Were the Falcons really a Super Bowl team just 991 days ago? Can it be possible that this steaming wreck, soon to be written off as a total loss and much of it sold for scrap, was the toast of the town at the dawn of 2017? I also seem to remember a good deal of talk about the bountiful future awaiting this bunch, although now I’m not so sure.
Maybe it was just a dream. And the 1-6 record this season — and the 18-21 regular-season record since Super Bowl LI — the harsh awakening.
There’s a lot about that Super Bowl a person would like to disavow, but not the whole good-enough-to-get-there part of the history.
To fathom just how far and how quickly the Falcons have fallen, we summon the echoes of a franchise bound for a Feb. 5, 2017, date with the Super Bowl — and, yes, bound for the most crushing kind of defeat there. So much hope lived a relatively short time ago. Why, we thought back then that Vic Beasley and his 15-1/2 sacks to be a destroyer of offenses.
That makes the disappointment only deeper and darker now. And Beasley — with a total of 11-1/2 sacks over the next two-and-7/16ths seasons — is seen to be the destroyer of coaches, specifically his own.
Then, on Jan. 27, 2017: “My goal initially (as owner) was to have a sustainable winning organization, one that would be important in the NFL conversation every year,” Arthur Blank told a pre-Super Bowl media gathering. “In my opinion, I think we have reached that level this year.
“We have an opportunity now to play in the final game of the year and hopefully get the positive outcome we’re looking for. But the bigger goal is that I think we’ll be back in this room having this conversation a number of times in the years to come.”
Now: An owner who values organizational identity and stability is looking at possibly changing a head coach for a fifth time. The general manager since 2008 is on the ropes. A young defense with promise in 2016 is feckless today. Key skill players on offense are transitioning from boons to salary-cap drains.
Then, on Jan. 22, 2017: “Forever I’ve loved being a part of really connected, good teams,” Falcons coach Dan Quinn said. “I knew for us to play at our best we have to be really close in the locker room, and that carries over onto the field.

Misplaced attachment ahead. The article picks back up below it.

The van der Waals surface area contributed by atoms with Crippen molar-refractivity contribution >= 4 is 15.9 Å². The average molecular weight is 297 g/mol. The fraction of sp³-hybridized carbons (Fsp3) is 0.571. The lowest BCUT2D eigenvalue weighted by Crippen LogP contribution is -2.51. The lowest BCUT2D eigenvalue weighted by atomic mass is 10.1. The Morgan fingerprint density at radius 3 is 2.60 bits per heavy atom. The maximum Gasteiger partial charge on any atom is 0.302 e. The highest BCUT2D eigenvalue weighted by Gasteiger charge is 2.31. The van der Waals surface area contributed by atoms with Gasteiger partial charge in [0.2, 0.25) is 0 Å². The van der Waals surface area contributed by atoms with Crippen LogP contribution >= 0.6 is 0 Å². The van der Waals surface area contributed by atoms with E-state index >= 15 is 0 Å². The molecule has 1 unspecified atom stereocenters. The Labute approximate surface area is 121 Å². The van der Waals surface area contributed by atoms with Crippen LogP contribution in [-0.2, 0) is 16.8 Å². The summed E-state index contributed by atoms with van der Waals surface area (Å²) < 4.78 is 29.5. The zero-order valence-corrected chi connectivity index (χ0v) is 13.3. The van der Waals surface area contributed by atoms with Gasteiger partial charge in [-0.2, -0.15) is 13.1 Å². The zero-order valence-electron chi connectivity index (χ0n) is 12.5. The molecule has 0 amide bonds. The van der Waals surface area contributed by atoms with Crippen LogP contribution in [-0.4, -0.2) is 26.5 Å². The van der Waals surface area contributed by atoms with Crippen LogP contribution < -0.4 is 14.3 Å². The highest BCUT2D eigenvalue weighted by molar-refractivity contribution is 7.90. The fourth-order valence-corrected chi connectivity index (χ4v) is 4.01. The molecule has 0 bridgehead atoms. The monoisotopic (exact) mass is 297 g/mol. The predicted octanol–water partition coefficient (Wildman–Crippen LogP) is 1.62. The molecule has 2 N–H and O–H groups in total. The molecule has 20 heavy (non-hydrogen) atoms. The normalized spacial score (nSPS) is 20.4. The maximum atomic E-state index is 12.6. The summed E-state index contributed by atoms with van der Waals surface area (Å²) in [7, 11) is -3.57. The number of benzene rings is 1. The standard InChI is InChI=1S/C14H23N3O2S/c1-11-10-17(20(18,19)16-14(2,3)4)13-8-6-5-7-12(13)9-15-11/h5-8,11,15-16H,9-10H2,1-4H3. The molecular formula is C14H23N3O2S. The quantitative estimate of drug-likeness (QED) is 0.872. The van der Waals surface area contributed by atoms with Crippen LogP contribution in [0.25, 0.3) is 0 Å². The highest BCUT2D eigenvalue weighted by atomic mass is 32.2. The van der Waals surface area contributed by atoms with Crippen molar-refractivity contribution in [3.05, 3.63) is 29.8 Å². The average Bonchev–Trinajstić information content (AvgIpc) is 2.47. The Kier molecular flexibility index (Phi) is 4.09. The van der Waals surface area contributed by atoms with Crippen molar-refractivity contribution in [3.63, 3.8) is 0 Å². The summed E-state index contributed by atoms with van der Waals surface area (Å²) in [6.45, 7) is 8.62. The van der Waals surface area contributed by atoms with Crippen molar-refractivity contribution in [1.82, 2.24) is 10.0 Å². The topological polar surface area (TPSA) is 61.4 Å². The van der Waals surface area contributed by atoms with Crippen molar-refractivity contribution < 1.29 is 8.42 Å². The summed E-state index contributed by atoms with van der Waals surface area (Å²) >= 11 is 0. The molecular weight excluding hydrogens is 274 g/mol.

“For this team to connect the way they have — the unconditional support that they have for one another — it’s legit. You can feel it. Having that unselfish attitude. Knowing I want to ball out for that guy right next to me. When you’re playing for something bigger than yourself, it’s a really good feeling. I’m glad that they’ve captured that.”
Now: The Brotherhood talk has grown as stale as the air inside an airport smoking lounge. The Falcons surely are trying to rally around their popular coach, but they couldn’t be doing more to undermine him short of staging a fourth-quarter sit-down strike. The next head coaching hire may decide that he has enough family, what he needs is players.
Even after the devastating loss to New England, there was at least the lifeline of hope thrown to a struggling public.
Then, on Feb. 7, 2017: “As we bid adieu to Texas, we should be dreaming dreams of sweet tomorrows,” wrote AJC columnist Mark Bradley, summing up the best feelings that could be summoned at the moment. “The Falcons are, in the main, a young bunch. They made the Super Bowl ahead of schedule. They were no worse than the NFL’s second-best team. Their future should be as bright and shiny as a disco ball.”
Now: Here’s a team that is for the second consecutive year only damaging its draft prospects with any late, prideful victories. There is the sulphurous smell of drastic restructuring around this franchise. Disco is dead, and the Falcons prospects don’t seem so vigorous either.
Where the Falcons find themselves is not unprecedented. The NFL is built on the kind of sudden change of fortune that could be cause for many a whiplash lawsuit.
The 15-1 Carolina Panthers of 2015 provided a regional cautionary tale when they lost that Super Bowl and then plummeted to 6-10 the following season. For the three seasons following their Super Bowl appearance, they were 24-24. The Falcons will have to win six of their final nine games to reach even that level.
The 2008 Arizona Cardinals epitomized a fluke, losing the Super Bowl that season and going 18-30 the following three seasons. The Falcons will have to lose all their remaining games to match that mark, not a goal they are likely to post in the locker room.
What the Falcons now face is the fact that the foundation supposedly poured three seasons ago came with a trap door. That run to the Super Bowl was an aberration, not an omen.
Thus, we hereby file that not-so-long-ago Falcons season along with Vanilla Ice, Buster Douglas, Linda Blair and other one-hit wonders. If it even happened at all, which I’m beginning to question.
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